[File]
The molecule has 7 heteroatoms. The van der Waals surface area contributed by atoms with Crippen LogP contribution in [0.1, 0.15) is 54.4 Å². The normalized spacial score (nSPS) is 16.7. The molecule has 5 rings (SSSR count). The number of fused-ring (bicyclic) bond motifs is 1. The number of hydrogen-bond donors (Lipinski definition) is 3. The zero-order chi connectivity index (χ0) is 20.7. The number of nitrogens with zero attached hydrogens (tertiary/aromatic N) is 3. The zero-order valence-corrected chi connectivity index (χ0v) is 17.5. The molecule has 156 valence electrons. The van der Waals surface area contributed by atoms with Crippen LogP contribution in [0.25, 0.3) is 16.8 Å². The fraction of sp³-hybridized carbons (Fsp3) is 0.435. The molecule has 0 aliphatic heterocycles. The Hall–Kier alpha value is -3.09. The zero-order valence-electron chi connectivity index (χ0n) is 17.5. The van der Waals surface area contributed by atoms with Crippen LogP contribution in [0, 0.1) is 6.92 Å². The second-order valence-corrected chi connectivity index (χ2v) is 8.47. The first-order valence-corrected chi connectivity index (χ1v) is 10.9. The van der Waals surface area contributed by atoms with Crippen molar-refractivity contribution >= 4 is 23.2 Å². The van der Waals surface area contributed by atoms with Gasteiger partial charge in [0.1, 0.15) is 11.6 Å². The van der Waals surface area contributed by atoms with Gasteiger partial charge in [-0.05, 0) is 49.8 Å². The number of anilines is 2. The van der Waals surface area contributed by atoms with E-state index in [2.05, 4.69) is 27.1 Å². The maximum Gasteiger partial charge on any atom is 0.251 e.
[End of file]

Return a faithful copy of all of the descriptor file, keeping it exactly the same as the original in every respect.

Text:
The molecule has 7 heteroatoms. The van der Waals surface area contributed by atoms with Crippen LogP contribution in [0.1, 0.15) is 54.4 Å². The normalized spacial score (nSPS) is 16.7. The molecule has 5 rings (SSSR count). The number of fused-ring (bicyclic) bond motifs is 1. The number of hydrogen-bond donors (Lipinski definition) is 3. The zero-order chi connectivity index (χ0) is 20.7. The number of nitrogens with zero attached hydrogens (tertiary/aromatic N) is 3. The zero-order valence-corrected chi connectivity index (χ0v) is 17.5. The molecule has 156 valence electrons. The van der Waals surface area contributed by atoms with Crippen LogP contribution in [0.25, 0.3) is 16.8 Å². The fraction of sp³-hybridized carbons (Fsp3) is 0.435. The molecule has 0 aliphatic heterocycles. The Hall–Kier alpha value is -3.09. The zero-order valence-electron chi connectivity index (χ0n) is 17.5. The van der Waals surface area contributed by atoms with Crippen LogP contribution in [0, 0.1) is 6.92 Å². The second-order valence-corrected chi connectivity index (χ2v) is 8.47. The first-order valence-corrected chi connectivity index (χ1v) is 10.9. The van der Waals surface area contributed by atoms with Crippen molar-refractivity contribution >= 4 is 23.2 Å². The van der Waals surface area contributed by atoms with Gasteiger partial charge in [0.1, 0.15) is 11.6 Å². The van der Waals surface area contributed by atoms with Gasteiger partial charge in [-0.05, 0) is 49.8 Å². The number of anilines is 2. The van der Waals surface area contributed by atoms with E-state index in [2.05, 4.69) is 27.1 Å². The maximum Gasteiger partial charge on any atom is 0.251 e.